Big changes are coming to the chicken at Chick-fil-A, here’s what to expect next time you order your favorite sandwich


Chick-fil-A will be changing their cooking pledge starting this spring and it will have a big impact on the brand’s famous chicken. 

Like Tyson Foods, Chick-fil-A will stop its promise in providing antibiotic-free chicken at all the chain’s locations.

According to a statement released by Chick-fil-A on March 25, the restaurant will soon begin to shift from No Antibiotics Ever to No Antibiotics Important to Human Medicine.

‘NAE means no antibiotics of any kind were used in raising the animal,’ read the statement.

‘NAIHM restricts the use of those antibiotics that are important to human medicine and commonly used to treat people, and allows use of animal antibiotics only if the animal and those around it were to become sick.’

Chick-fil-A’s chicken will continue to not have any artificial preservatives, steroids and added hormones.

Chick-fil-A released a statement on March 25 saying that they would shift from No Antibiotics Ever to No Antibiotics Important to Human Medicine in spring 2024

Chick-fil-A released a statement on March 25 saying that they would shift from No Antibiotics Ever to No Antibiotics Important to Human Medicine in spring 2024

Chick-fil-A's chicken will continue to not have any artificial preservatives, steroids and added hormones

Chick-fil-A’s chicken will continue to not have any artificial preservatives, steroids and added hormones

No Antibiotics Important to Human Medicine restricts the use of those antibiotics that are important for human medicine that's used to treat people

No Antibiotics Important to Human Medicine restricts the use of those antibiotics that are important for human medicine that’s used to treat people

Chick-fil-A first made its no antibiotics pledge in 2014.

However, according to NBC, chicken farmers were forced to turn to antibiotics after an avian-flu outbreak in poultry supplies began in 2022.

Chick-fil-A’s change comes less than a year after Tyson Foods announced the company was ending its ‘no antibiotics pledge.’

‘We base our decisions on sound science and an evolving understanding of the best practices impacting our customers, consumers and the animals in our care,’ a spokesperson for Tyson Foods told the Wall Street Journal in 2023.

According to Chick-fil-A’s statement, the fast food chain has been dedicated to quality and their ‘commitment to the high-quality chicken’ that consumers expect from them come from three things.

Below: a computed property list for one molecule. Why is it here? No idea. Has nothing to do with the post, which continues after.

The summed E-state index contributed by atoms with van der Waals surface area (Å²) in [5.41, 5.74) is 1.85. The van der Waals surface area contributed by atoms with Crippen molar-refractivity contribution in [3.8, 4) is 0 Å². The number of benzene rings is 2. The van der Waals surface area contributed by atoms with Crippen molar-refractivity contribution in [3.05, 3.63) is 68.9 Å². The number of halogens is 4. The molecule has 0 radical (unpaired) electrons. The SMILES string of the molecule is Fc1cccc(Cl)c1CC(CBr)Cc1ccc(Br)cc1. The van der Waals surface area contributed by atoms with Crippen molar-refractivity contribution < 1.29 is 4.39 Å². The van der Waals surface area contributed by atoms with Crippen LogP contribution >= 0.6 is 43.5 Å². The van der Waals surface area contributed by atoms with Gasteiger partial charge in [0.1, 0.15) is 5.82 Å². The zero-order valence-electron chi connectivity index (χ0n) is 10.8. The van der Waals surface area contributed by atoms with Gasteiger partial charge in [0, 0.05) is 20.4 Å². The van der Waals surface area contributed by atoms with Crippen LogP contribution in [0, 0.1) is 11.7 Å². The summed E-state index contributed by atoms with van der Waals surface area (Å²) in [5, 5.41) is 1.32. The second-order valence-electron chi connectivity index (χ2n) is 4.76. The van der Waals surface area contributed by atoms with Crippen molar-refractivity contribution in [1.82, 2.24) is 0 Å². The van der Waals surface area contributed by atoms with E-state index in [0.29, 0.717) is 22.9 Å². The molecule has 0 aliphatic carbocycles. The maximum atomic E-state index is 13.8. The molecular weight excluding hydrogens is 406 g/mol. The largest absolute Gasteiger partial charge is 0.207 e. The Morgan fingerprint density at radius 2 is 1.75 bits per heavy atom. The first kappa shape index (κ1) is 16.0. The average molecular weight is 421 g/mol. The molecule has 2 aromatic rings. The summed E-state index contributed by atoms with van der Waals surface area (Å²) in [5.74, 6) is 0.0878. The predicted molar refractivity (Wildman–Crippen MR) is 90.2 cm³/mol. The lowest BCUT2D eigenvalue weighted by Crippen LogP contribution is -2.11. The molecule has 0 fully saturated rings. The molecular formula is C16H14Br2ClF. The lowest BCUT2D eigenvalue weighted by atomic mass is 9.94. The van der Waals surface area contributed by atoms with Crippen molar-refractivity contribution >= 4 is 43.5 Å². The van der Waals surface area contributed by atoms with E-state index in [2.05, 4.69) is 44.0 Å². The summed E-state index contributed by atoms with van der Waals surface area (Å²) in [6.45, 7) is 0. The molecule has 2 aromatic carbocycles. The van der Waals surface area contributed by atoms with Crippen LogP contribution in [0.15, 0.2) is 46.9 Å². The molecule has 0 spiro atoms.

Chicken farmers began turning to antibiotics following an avian-flu outbreak in poultry supplies starting in 2022

Chicken farmers began turning to antibiotics following an avian-flu outbreak in poultry supplies starting in 2022

Chick-fil-A is highly selective about the chicken that is served at all of the restaurant locations.

‘Quality has always been our approach to food,’ their statement read. 

‘And because chicken is at the center of our menu, we serve only real, white breast meat with no added fillers, artificial preservatives, or steroids.’

The restaurant chain sources their chicken from US farms and follow Animal Wellbeing Standards.

Other than being hatched, raised and harvested in the US, the chickens must be in climate-controlled barns and raised with proper nutrition.

The restaurant chain continues to consult with members of the Animal Wellbeing Council that provide feedback on Chick-fil-A’s policies and practices. 

‘With their input, we are constantly evaluating our approach to animal wellbeing to ensure it is consistent with or exceeds industry standards,’ officials said in the restaurant chain’s statement.

Although it’s unclear if the Avian Influenza has affected any of Chick-fil-A’s suppliers, it’s resulted in the slaughtering of 82 million birds in 47 states since 2022.

The restaurant chain sources their chicken from US farms and follow Animal Wellbeing Standards that have been approved by experts

The restaurant chain sources their chicken from US farms and follow Animal Wellbeing Standards that have been approved by experts

Avian flu, which is also known as bird flu, has impacted more than 7 million chickens in about 40 commercial flocks and 24 backyard flocks.

California was hit especially hard by the outbreak, and it even led to a San Francisco company needing to kill 550,000 egg-laying hens.

‘We have wild birds that are are full of virus,’ University of California-Davis researcher Rodrigo Gallardo told The Guardian earlier this year.

‘And if you expose your birds to these wild birds, they might get infected and ill.’

Thankfully, the Centers for Disease Control and Prevention have only identified four human infections in the US.

The CDC also confirmed that the current risk of bird flu being spread throughout the general public is low, meaning that Chick-fil-A customers will likely not be affected by the Avian Influenza outbreak.



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